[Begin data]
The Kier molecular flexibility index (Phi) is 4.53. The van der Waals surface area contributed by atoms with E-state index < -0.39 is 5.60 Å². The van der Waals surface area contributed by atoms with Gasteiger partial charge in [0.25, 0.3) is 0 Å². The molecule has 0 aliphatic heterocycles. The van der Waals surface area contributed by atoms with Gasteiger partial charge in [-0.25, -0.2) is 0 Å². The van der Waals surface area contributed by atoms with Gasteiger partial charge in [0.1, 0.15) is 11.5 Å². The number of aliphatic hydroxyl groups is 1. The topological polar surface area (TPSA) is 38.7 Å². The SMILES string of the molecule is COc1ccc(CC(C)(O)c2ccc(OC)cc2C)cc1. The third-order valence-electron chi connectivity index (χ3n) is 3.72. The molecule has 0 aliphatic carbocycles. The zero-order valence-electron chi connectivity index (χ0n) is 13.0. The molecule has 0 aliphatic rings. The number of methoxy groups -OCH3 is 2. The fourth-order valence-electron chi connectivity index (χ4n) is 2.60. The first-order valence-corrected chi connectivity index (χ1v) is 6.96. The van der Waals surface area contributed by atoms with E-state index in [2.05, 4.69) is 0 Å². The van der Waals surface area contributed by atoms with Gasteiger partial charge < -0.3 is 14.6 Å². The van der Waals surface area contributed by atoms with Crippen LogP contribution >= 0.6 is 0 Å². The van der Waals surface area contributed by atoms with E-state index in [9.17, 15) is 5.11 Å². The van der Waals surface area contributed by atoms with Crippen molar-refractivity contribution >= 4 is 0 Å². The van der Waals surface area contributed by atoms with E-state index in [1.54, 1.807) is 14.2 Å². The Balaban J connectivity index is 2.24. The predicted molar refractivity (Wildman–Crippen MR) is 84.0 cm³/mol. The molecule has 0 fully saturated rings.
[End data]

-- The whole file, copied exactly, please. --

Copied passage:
The Kier molecular flexibility index (Phi) is 4.53. The van der Waals surface area contributed by atoms with E-state index < -0.39 is 5.60 Å². The van der Waals surface area contributed by atoms with Gasteiger partial charge in [0.25, 0.3) is 0 Å². The molecule has 0 aliphatic heterocycles. The van der Waals surface area contributed by atoms with Gasteiger partial charge in [-0.25, -0.2) is 0 Å². The van der Waals surface area contributed by atoms with Gasteiger partial charge in [0.1, 0.15) is 11.5 Å². The number of aliphatic hydroxyl groups is 1. The topological polar surface area (TPSA) is 38.7 Å². The SMILES string of the molecule is COc1ccc(CC(C)(O)c2ccc(OC)cc2C)cc1. The third-order valence-electron chi connectivity index (χ3n) is 3.72. The molecule has 0 aliphatic carbocycles. The zero-order valence-electron chi connectivity index (χ0n) is 13.0. The molecule has 0 aliphatic rings. The number of methoxy groups -OCH3 is 2. The fourth-order valence-electron chi connectivity index (χ4n) is 2.60. The first-order valence-corrected chi connectivity index (χ1v) is 6.96. The van der Waals surface area contributed by atoms with E-state index in [2.05, 4.69) is 0 Å². The van der Waals surface area contributed by atoms with Gasteiger partial charge < -0.3 is 14.6 Å². The van der Waals surface area contributed by atoms with Crippen LogP contribution >= 0.6 is 0 Å². The van der Waals surface area contributed by atoms with E-state index in [9.17, 15) is 5.11 Å². The van der Waals surface area contributed by atoms with Crippen molar-refractivity contribution >= 4 is 0 Å². The van der Waals surface area contributed by atoms with E-state index in [1.54, 1.807) is 14.2 Å². The Balaban J connectivity index is 2.24. The predicted molar refractivity (Wildman–Crippen MR) is 84.0 cm³/mol. The molecule has 0 fully saturated rings.